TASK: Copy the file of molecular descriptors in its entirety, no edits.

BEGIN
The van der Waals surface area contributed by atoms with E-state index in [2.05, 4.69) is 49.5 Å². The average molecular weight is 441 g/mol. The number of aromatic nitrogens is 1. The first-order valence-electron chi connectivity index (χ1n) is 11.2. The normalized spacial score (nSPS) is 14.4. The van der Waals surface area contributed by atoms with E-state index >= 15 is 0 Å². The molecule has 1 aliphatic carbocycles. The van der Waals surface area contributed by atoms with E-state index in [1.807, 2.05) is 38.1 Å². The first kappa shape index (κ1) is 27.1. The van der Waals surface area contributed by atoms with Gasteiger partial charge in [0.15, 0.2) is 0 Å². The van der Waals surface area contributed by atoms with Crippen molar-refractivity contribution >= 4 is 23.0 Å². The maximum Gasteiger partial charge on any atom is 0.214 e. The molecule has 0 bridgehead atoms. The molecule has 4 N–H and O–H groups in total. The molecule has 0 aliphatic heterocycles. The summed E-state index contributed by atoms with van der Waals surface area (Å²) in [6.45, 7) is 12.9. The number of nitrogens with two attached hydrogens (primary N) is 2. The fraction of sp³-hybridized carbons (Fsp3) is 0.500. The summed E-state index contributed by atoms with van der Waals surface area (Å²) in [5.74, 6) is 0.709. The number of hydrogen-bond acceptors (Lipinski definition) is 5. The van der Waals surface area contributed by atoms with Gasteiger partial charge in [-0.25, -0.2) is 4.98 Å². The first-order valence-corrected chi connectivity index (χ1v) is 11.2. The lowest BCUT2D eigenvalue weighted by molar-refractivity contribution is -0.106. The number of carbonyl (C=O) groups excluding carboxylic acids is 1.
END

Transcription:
The van der Waals surface area contributed by atoms with E-state index in [2.05, 4.69) is 49.5 Å². The average molecular weight is 441 g/mol. The number of aromatic nitrogens is 1. The first-order valence-electron chi connectivity index (χ1n) is 11.2. The normalized spacial score (nSPS) is 14.4. The van der Waals surface area contributed by atoms with E-state index >= 15 is 0 Å². The molecule has 1 aliphatic carbocycles. The van der Waals surface area contributed by atoms with E-state index in [1.807, 2.05) is 38.1 Å². The first kappa shape index (κ1) is 27.1. The van der Waals surface area contributed by atoms with Gasteiger partial charge in [0.15, 0.2) is 0 Å². The van der Waals surface area contributed by atoms with Crippen molar-refractivity contribution >= 4 is 23.0 Å². The maximum Gasteiger partial charge on any atom is 0.214 e. The molecule has 0 bridgehead atoms. The molecule has 4 N–H and O–H groups in total. The molecule has 0 aliphatic heterocycles. The summed E-state index contributed by atoms with van der Waals surface area (Å²) in [6.45, 7) is 12.9. The number of nitrogens with two attached hydrogens (primary N) is 2. The fraction of sp³-hybridized carbons (Fsp3) is 0.500. The summed E-state index contributed by atoms with van der Waals surface area (Å²) in [5.74, 6) is 0.709. The number of hydrogen-bond acceptors (Lipinski definition) is 5. The van der Waals surface area contributed by atoms with Gasteiger partial charge in [-0.25, -0.2) is 4.98 Å². The first-order valence-corrected chi connectivity index (χ1v) is 11.2. The lowest BCUT2D eigenvalue weighted by molar-refractivity contribution is -0.106. The number of carbonyl (C=O) groups excluding carboxylic acids is 1.